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Kamala Harris Has Been Laying the Tracks for a Senate Race for a Long Time

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California Atty. Gen. Kamala Harris, a candidate for U.S. Senate, speaks at UCLA on Jan. 30. Her preparations for the 2016 race have been apparent for a long time. (Credit: Gary Friedman/Los Angeles Times)

In the real world, Kamala Harris’ campaign for the U.S. Senate began just two weeks ago, days after Barbara Boxer’s Jan. 8 announcement that she would retire in 2016. In the political world, her preparations for the race have been apparent for a long time.

Last fall, for example. The Democratic attorney general spent close to $1.5 million in the first 18 days of October — the last calculations available — and most of it went to the airwaves.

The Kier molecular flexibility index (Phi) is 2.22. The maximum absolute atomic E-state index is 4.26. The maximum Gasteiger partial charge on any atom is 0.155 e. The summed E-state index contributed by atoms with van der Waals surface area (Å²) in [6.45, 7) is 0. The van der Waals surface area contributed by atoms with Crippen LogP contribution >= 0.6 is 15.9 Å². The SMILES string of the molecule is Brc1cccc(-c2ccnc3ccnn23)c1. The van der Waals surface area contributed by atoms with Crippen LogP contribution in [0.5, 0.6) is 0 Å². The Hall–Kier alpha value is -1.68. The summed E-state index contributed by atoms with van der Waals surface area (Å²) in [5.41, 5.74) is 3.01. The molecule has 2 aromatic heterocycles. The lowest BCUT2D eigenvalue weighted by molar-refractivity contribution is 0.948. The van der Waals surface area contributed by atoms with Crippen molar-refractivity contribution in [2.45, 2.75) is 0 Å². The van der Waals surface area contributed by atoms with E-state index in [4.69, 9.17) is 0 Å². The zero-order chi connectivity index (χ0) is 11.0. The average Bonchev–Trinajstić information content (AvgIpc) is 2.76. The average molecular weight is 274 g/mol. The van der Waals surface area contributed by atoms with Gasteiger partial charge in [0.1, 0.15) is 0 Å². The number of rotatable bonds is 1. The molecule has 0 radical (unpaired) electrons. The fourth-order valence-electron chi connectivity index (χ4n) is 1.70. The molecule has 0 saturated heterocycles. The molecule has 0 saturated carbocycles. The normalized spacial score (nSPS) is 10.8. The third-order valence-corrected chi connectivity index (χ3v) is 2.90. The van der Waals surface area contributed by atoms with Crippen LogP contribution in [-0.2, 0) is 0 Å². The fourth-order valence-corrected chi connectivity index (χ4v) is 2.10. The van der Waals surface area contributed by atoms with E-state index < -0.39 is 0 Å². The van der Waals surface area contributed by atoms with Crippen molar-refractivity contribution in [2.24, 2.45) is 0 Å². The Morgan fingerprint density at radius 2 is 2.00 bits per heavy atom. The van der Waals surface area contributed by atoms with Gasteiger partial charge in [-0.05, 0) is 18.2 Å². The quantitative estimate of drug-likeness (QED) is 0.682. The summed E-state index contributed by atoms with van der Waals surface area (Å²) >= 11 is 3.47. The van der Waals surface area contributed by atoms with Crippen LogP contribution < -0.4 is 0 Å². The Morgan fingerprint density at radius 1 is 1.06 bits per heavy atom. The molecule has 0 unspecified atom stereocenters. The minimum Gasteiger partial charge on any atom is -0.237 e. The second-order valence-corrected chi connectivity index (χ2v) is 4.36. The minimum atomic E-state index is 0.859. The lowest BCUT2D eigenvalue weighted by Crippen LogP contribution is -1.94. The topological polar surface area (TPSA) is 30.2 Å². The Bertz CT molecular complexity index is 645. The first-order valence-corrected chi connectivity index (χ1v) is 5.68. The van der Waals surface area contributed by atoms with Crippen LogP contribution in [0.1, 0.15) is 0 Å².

That level of spending certainly was not necessary for Harris to eke out a victory over Ronald Gold, a Republican who spent less than $17,000 over the same period. Don’t remember Ronald Gold? Voters didn’t, either. Harris won by 15 percentage points.

That money was spent to craft an image for Harris for a campaign that her strategists could not yet see but knew was coming, like a train whistling closer but still around the bend. Boxer and her Senate colleague Dianne Feinstein, both elected in 1992, were seen as potential retirees in 2016 and 2018, respectively. Jerry Brown was running for his last term as governor, offering an opening there in 2018.

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